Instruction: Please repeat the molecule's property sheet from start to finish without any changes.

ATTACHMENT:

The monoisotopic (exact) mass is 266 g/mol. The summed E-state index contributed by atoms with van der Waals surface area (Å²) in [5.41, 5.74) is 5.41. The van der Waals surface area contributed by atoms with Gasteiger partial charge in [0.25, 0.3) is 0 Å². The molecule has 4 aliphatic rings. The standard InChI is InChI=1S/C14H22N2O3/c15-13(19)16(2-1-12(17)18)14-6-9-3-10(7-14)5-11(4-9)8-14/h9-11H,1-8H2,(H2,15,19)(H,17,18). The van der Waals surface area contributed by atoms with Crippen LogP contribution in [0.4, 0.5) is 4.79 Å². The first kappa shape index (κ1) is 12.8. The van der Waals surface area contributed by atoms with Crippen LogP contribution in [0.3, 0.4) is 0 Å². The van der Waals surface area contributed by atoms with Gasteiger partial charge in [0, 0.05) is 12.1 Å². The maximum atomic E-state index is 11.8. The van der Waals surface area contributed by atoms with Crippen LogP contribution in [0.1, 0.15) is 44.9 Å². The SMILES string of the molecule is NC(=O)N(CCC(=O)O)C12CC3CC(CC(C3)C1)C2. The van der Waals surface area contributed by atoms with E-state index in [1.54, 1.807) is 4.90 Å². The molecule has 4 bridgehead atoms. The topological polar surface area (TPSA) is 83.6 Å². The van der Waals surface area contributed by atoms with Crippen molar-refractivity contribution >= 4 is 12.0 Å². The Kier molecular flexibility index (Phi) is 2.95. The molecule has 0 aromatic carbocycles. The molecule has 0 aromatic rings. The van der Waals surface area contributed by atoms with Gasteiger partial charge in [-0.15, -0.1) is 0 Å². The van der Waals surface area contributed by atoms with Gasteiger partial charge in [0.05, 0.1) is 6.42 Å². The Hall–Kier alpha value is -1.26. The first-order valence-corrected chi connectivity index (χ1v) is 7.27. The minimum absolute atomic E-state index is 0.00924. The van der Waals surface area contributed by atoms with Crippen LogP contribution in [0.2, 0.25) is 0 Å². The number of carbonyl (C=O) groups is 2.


The monoisotopic (exact) mass is 266 g/mol. The summed E-state index contributed by atoms with van der Waals surface area (Å²) in [5.41, 5.74) is 5.41. The van der Waals surface area contributed by atoms with Gasteiger partial charge in [0.25, 0.3) is 0 Å². The molecule has 4 aliphatic rings. The standard InChI is InChI=1S/C14H22N2O3/c15-13(19)16(2-1-12(17)18)14-6-9-3-10(7-14)5-11(4-9)8-14/h9-11H,1-8H2,(H2,15,19)(H,17,18). The van der Waals surface area contributed by atoms with Crippen LogP contribution in [0.4, 0.5) is 4.79 Å². The first kappa shape index (κ1) is 12.8. The van der Waals surface area contributed by atoms with Crippen LogP contribution in [0.3, 0.4) is 0 Å². The van der Waals surface area contributed by atoms with Gasteiger partial charge in [0, 0.05) is 12.1 Å². The maximum atomic E-state index is 11.8. The van der Waals surface area contributed by atoms with Crippen LogP contribution in [0.1, 0.15) is 44.9 Å². The SMILES string of the molecule is NC(=O)N(CCC(=O)O)C12CC3CC(CC(C3)C1)C2. The van der Waals surface area contributed by atoms with E-state index in [1.54, 1.807) is 4.90 Å². The molecule has 4 bridgehead atoms. The topological polar surface area (TPSA) is 83.6 Å². The van der Waals surface area contributed by atoms with Crippen molar-refractivity contribution >= 4 is 12.0 Å². The Kier molecular flexibility index (Phi) is 2.95. The molecule has 0 aromatic carbocycles. The molecule has 0 aromatic rings. The van der Waals surface area contributed by atoms with Gasteiger partial charge in [-0.15, -0.1) is 0 Å². The van der Waals surface area contributed by atoms with Gasteiger partial charge in [0.05, 0.1) is 6.42 Å². The Hall–Kier alpha value is -1.26. The first-order valence-corrected chi connectivity index (χ1v) is 7.27. The minimum absolute atomic E-state index is 0.00924. The van der Waals surface area contributed by atoms with Crippen LogP contribution in [0.2, 0.25) is 0 Å². The number of carbonyl (C=O) groups is 2.